"We anticipate that many of our graduates are going to go and be change agents in society," Brauch said.” Id. At page 3.

In fact, before the Bush Administration took over in 2001, most career attorney hires came from a law school with a ranking in the top 15 schools nationwide. By 2006, this average ranking had dropped to top 65 schools nationwide. Reason for the drop, over 150 hires from Regent Law School alone. Reason for concern? You bet.

As a criminal defense lawyer and son of a former Justice Department official, the idea that the federal government’s career attorneys are no longer crème de la crème, but rather, are hired on the basis of some kind of ideological litmus test, is absolutely outrageous and dangerous. Couple this with the scandal over the unprecedented mid-administration dismissal of the 9 U.S. Attorneys, who are, although political appointees, supposed to make decisions as the chief federal law enforcement officers of their districts in an unbiased and non-political way. There is mounting evidence that many of these dismissals were in response to their refusing to engage in politicized behavior.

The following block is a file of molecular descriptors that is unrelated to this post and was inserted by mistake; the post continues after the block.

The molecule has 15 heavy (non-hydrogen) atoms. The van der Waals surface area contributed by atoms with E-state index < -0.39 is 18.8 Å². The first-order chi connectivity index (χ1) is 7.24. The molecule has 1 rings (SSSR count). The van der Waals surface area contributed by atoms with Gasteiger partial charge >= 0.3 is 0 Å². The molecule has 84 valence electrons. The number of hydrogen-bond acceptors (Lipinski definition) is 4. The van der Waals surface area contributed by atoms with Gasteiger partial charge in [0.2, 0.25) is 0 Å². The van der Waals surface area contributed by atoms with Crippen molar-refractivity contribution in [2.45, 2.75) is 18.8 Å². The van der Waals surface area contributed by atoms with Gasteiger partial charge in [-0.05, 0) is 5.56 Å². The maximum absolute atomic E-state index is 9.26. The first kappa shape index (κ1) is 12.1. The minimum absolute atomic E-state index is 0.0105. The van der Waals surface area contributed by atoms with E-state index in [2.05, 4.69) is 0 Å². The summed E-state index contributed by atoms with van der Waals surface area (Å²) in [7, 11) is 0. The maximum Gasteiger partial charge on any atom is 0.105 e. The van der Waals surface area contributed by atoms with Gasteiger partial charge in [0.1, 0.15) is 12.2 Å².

Congressional oversight hearings, which only got underway after the Democrats retook bare majorities in both houses, are uncovering the sordid truth including pressure on U.S. Attorneys to bring questionable voter fraud prosecutions lawsuits in election year 2004. This type of voter suppression conduct is expressly verboten by official Justice Department policy. But hey, with the paragons of right-wing virtue that are the Republican party these days, the ends always justify the means, whether its national security, our international reputation or respect for civil liberties and the rule of law.

"It used to be that high-level DOJ jobs were generally reserved for the best of the legal profession," wrote a contributor to The New Republic website. ". . . That a recent graduate of one of the very worst (and sketchiest) law schools with virtually no relevant experience could ascend to this position is a sure sign that there is something seriously wrong at the DOJ."